Hearing is believing: 8 tips for a successful radio interview

July 31, 2012

Sandwiched between the security of a familiar newspaper reporter and the lure of a smashing TV expose, non-profits often underestimate the power of an excellent radio interview. We’ve got tips, but first let’s understand why radio is important.

Radio is the second most common media in Americans’ lives (93% of us use or own one vs. 98% for TV). And radio listeners have enormous faith in what they hear on air. NPR listeners are about three times as likely to trust what they hear on the radio than that they see on TV. The commercial success of conservative talk radio is another testament to radio audiences’ commitment.

So what’s a source to do? Here are eight tips to help you succeed:

1. Know the format. Find out if the interview will be live, live-to-tape, or recorded for inclusion in a story. Will there be other guests or will it be one-on-one with the host? How long will it be? What topics are of greatest interest?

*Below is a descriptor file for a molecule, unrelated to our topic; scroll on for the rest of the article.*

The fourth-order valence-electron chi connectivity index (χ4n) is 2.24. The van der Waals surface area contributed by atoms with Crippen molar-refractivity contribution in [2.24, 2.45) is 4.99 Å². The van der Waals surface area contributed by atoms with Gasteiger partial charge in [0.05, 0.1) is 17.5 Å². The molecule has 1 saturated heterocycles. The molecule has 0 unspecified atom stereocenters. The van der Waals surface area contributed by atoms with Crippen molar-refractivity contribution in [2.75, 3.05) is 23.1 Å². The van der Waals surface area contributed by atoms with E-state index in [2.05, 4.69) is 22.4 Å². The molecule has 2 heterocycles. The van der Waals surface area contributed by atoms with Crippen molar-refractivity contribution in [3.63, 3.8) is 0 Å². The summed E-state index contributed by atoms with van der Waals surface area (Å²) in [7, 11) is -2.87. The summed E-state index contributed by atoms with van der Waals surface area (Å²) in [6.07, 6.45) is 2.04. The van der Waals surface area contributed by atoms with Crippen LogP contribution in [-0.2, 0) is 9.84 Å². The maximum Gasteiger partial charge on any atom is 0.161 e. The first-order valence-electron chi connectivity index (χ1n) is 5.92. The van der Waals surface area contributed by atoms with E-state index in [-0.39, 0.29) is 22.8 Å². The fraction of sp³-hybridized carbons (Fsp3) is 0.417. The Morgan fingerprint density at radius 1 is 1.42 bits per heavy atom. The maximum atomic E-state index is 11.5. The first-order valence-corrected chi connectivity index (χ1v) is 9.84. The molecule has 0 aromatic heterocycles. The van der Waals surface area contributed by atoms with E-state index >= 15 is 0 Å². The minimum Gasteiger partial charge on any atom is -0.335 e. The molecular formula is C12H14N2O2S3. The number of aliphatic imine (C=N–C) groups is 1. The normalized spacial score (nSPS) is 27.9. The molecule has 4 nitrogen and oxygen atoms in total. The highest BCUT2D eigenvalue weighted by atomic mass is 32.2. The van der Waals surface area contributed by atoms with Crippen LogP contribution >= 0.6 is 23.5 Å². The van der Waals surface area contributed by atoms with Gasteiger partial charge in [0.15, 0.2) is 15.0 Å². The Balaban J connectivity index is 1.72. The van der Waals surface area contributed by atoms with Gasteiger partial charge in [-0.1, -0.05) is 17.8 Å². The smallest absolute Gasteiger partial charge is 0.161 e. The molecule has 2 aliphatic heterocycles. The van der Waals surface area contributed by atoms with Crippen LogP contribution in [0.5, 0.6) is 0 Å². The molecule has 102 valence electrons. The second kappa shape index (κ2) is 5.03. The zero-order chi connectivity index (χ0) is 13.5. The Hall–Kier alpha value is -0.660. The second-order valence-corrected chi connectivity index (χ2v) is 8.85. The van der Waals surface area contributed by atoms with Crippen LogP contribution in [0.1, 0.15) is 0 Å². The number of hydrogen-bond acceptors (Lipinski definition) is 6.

2. Use notes. Decide the top points you want to drive home (one main point and two supporting points is usually sufficient for a short interview) and WRITE THEM DOWN. Have a compelling statistic to make your main point memorable. Keep your notes in front of you during the interview. It’s radio — no one can see you!

3. Stay on point. Consider how each question relates to the question you want to answer and pivot back to your message. They can only use what you say, not what they wish you had said.

4. Take your time. Give yourself time to formulate your reply (“That’s an interesting question…”) Don’t speak too quickly. Unlike on TV, listeners can’t see your lips. If they can’t keep up, they can’t absorb your message.

5. Ask for a do-over. During a recorded interview, if you trip up on your words or think of a better answer mid-stream it’s ok to stop mid sentence and ask to start your answer over again. Remember, the host isn’t out to get you. She wants you to make smart points and sound intelligent making them.

6. Don’t be afraid of silence. When you’re done with your answer, stop talking. Wait for the host to make the next move. It’s not your job to fill the silence.

7. Talk to the host, not to the audience. Imagining thousands of people listening is a sure way to wander off message.

8. Embrace your jitters. It’s OK to be nervous. It only means that you want to do a good job. Harness your nerves, breathe deep, and knock it out of the park.

Here’s what it sounds like when an interview goes well:
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Eric Jaffe